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Touch. Well, praised be the gods for thy foulness ! sluttishness may come hereafter. But be it as it may be, I will marry thee, and to that end I have been with Sir Oliver Martext, the vicar of the next village, who hath promised to meet me in this place of the forest, and to couple us. Jaq. I would fain see this meeting.

[Asiile. Aud. Well, the gods give us joy !

Touch. Amen. A man may, if he were of a fearful heart, stagger in this attempt; for here we have no temple but the wood, no assembly but horn-beasts. But what though ? Courage! As horns are odious, they are necessary. It is said-Many a man knows no end of his goods: right; many a man has good horns, and knows no end of them. Well, that is the dowry of his wife; 'tis none of his own getting. Horns? ever to poor men alone?-No, no; the noblest deer hath them as huge as the rascal.3 Is the single man therefore blessed ? No: as a walled town is more worthier than a village, so is the forehead of a married man more honourable than the bare brow of a bachelor; and by how much defence is better than no skill, by so much is a horn more precious than to want.

Here comes Sir Oliver.

Enter Sir OLIVER MARTEXT.

-Sir Oliver Martext, you are well met: Will you

despatch us here under this tree, or shall we go with you to your chapel ?

Sir Oli. Is there none here to give the woman ?

Sir Oliver Martext] The title Sir was given to clergymen; that of Master specially to those who had taken the degree of M.A.

2 Horn-beasts] The allusion is to the horns of a cuckold.

3 The noblest deer, 8c.] Rascal deer were lean deer.—Compare Othella, iii. 3, • 'Tis the plague of great ones,' &c.

1 for your

Touch. I will not take her on gift of any man.

Sir Oli. Truly, she must be given, or the marriage is not lawful.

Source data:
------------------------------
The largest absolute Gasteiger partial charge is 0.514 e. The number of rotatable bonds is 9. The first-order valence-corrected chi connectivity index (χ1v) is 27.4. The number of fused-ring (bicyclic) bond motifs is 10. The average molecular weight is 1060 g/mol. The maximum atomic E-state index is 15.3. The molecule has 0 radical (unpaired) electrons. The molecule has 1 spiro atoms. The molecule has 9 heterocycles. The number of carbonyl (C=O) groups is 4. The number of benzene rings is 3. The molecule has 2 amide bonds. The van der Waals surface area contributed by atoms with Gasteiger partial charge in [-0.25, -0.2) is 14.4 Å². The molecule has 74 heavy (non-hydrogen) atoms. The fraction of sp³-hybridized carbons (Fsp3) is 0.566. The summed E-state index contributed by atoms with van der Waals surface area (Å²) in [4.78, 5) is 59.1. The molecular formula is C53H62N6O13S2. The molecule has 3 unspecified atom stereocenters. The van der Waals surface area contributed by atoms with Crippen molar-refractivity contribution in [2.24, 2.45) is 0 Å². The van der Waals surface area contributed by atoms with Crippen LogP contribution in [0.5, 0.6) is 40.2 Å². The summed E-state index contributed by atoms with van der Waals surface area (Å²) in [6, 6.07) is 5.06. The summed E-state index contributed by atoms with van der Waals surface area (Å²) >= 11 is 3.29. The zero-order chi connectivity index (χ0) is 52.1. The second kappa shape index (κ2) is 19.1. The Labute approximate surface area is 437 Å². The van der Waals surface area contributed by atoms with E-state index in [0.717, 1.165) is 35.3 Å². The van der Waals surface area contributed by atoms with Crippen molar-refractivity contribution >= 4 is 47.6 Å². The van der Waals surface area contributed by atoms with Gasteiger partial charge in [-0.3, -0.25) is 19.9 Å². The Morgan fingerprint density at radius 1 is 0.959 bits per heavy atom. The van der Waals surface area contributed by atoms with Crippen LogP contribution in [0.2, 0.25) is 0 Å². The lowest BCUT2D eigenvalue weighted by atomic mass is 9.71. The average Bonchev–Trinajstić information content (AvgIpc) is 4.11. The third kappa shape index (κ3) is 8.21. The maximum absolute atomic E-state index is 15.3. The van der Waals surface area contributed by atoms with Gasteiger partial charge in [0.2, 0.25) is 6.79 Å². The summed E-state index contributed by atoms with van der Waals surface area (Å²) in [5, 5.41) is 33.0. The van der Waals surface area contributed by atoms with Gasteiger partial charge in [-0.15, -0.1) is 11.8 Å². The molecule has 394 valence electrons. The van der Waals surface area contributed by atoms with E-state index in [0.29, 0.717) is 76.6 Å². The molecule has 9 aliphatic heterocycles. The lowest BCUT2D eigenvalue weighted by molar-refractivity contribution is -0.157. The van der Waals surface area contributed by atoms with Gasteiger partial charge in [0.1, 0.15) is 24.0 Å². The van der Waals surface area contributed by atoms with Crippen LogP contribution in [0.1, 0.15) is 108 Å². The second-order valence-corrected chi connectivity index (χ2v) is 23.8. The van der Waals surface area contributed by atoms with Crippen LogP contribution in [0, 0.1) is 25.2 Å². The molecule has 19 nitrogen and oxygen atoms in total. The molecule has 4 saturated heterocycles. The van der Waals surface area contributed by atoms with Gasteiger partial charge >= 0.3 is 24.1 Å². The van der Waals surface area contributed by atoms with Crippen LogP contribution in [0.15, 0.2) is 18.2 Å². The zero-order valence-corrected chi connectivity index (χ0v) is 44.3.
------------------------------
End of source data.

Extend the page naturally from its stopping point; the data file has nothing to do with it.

Jaq. [Discovering himself.] Proceed, proceed ; I'll give her.

Touch. Good even, good Master What-ye-call’t: how do you, sir ? You are very well met: God 'ild you last

company. I am very glad to see you.—Even a toy 2 in hand here, sir.—Nay, pray be covered.

Jaq. Will you be married, motley ?

Touch. As the ox hath his bow,3 sir, the horse his curb, and the falcon her bells, so man hath his desires; and as pigeons bill, so wedlock would be nibbling.

Jaq. And will you, being a man of your breeding, be married under a bush, like a beggar? Get you to church, and have a good priest that can tell you what marriage is. This fellow will but join you together as they join wainscot; then one of

you
will

prove a shrunk panel, and like green timber

warp, warp. Touch. I am not in the mind but I were better to be married of him than of another : for he is not like to marry me well; and not being well married, it will be a good excuse for me hereafter to leave

my

wife. [Aside. Jaq. Go thou with me, and let me counsel thee.

Touch. Come, sweet Audrey ; we must be married. Farewell, good master Oliver !-not

O sweet Oliver, 4

O brave Oliver,
Leave me not behind thee ;

i God 'ild you] God yield you, or reward you. A customary ex. pression of gratitude in old times.

A toy] A trifling matter. * His bow] His curved yoke. * O sweet Oliver, &c.] This is a fragment of an old ballad.

but,

Wind away,

Begone, I say,
I will not to wedding with thee.

[Exeunt JAQUES, TOUCHSTONE, and AUDREY. Sir Oli. 'Tis no matter ; ne'er a fantastical knave of them all shall flout me out of my calling.

[Exit.

SCENE IV.-Another part of the Forest. Before a

Cottage.

Enter ROSALIND and CELIA. Ros. Never talk to me; I will weep.